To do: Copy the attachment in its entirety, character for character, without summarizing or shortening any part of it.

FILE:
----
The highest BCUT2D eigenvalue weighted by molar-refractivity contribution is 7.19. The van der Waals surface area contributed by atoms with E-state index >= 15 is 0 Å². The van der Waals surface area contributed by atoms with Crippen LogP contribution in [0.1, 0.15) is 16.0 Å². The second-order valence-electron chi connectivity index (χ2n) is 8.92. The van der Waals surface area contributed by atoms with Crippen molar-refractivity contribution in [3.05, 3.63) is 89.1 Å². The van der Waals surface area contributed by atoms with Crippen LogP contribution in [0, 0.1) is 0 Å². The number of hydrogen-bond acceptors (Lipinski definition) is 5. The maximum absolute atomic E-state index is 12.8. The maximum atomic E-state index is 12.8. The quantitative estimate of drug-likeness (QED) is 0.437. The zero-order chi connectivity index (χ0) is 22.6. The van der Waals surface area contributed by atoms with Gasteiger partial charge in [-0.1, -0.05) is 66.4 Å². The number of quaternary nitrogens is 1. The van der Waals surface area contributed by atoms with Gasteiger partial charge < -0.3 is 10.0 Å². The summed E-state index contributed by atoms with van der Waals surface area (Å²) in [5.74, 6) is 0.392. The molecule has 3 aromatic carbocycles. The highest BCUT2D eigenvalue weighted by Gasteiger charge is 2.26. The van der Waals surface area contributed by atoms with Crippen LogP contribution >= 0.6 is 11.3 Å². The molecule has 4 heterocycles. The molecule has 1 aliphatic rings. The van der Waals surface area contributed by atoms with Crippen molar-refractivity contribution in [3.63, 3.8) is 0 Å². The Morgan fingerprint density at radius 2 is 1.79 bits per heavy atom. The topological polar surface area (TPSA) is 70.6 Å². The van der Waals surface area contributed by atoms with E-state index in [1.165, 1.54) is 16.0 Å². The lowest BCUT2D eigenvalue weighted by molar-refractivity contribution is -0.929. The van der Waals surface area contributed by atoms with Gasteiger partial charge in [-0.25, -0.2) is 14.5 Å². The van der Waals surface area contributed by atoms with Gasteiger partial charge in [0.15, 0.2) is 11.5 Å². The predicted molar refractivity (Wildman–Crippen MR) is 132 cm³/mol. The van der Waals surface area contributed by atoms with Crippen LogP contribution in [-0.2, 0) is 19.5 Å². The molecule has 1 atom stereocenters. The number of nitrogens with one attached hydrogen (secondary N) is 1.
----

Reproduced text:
The highest BCUT2D eigenvalue weighted by molar-refractivity contribution is 7.19. The van der Waals surface area contributed by atoms with E-state index >= 15 is 0 Å². The van der Waals surface area contributed by atoms with Crippen LogP contribution in [0.1, 0.15) is 16.0 Å². The second-order valence-electron chi connectivity index (χ2n) is 8.92. The van der Waals surface area contributed by atoms with Crippen molar-refractivity contribution in [3.05, 3.63) is 89.1 Å². The van der Waals surface area contributed by atoms with Crippen LogP contribution in [0, 0.1) is 0 Å². The number of hydrogen-bond acceptors (Lipinski definition) is 5. The maximum absolute atomic E-state index is 12.8. The maximum atomic E-state index is 12.8. The quantitative estimate of drug-likeness (QED) is 0.437. The zero-order chi connectivity index (χ0) is 22.6. The van der Waals surface area contributed by atoms with Gasteiger partial charge in [-0.1, -0.05) is 66.4 Å². The number of quaternary nitrogens is 1. The van der Waals surface area contributed by atoms with Gasteiger partial charge < -0.3 is 10.0 Å². The summed E-state index contributed by atoms with van der Waals surface area (Å²) in [5.74, 6) is 0.392. The molecule has 3 aromatic carbocycles. The highest BCUT2D eigenvalue weighted by Gasteiger charge is 2.26. The van der Waals surface area contributed by atoms with Crippen LogP contribution >= 0.6 is 11.3 Å². The molecule has 4 heterocycles. The molecule has 1 aliphatic rings. The van der Waals surface area contributed by atoms with Crippen molar-refractivity contribution in [3.63, 3.8) is 0 Å². The Morgan fingerprint density at radius 2 is 1.79 bits per heavy atom. The topological polar surface area (TPSA) is 70.6 Å². The van der Waals surface area contributed by atoms with E-state index in [1.165, 1.54) is 16.0 Å². The lowest BCUT2D eigenvalue weighted by molar-refractivity contribution is -0.929. The van der Waals surface area contributed by atoms with Gasteiger partial charge in [-0.25, -0.2) is 14.5 Å². The van der Waals surface area contributed by atoms with Gasteiger partial charge in [0.15, 0.2) is 11.5 Å². The predicted molar refractivity (Wildman–Crippen MR) is 132 cm³/mol. The van der Waals surface area contributed by atoms with Crippen LogP contribution in [-0.2, 0) is 19.5 Å². The molecule has 1 atom stereocenters. The number of nitrogens with one attached hydrogen (secondary N) is 1.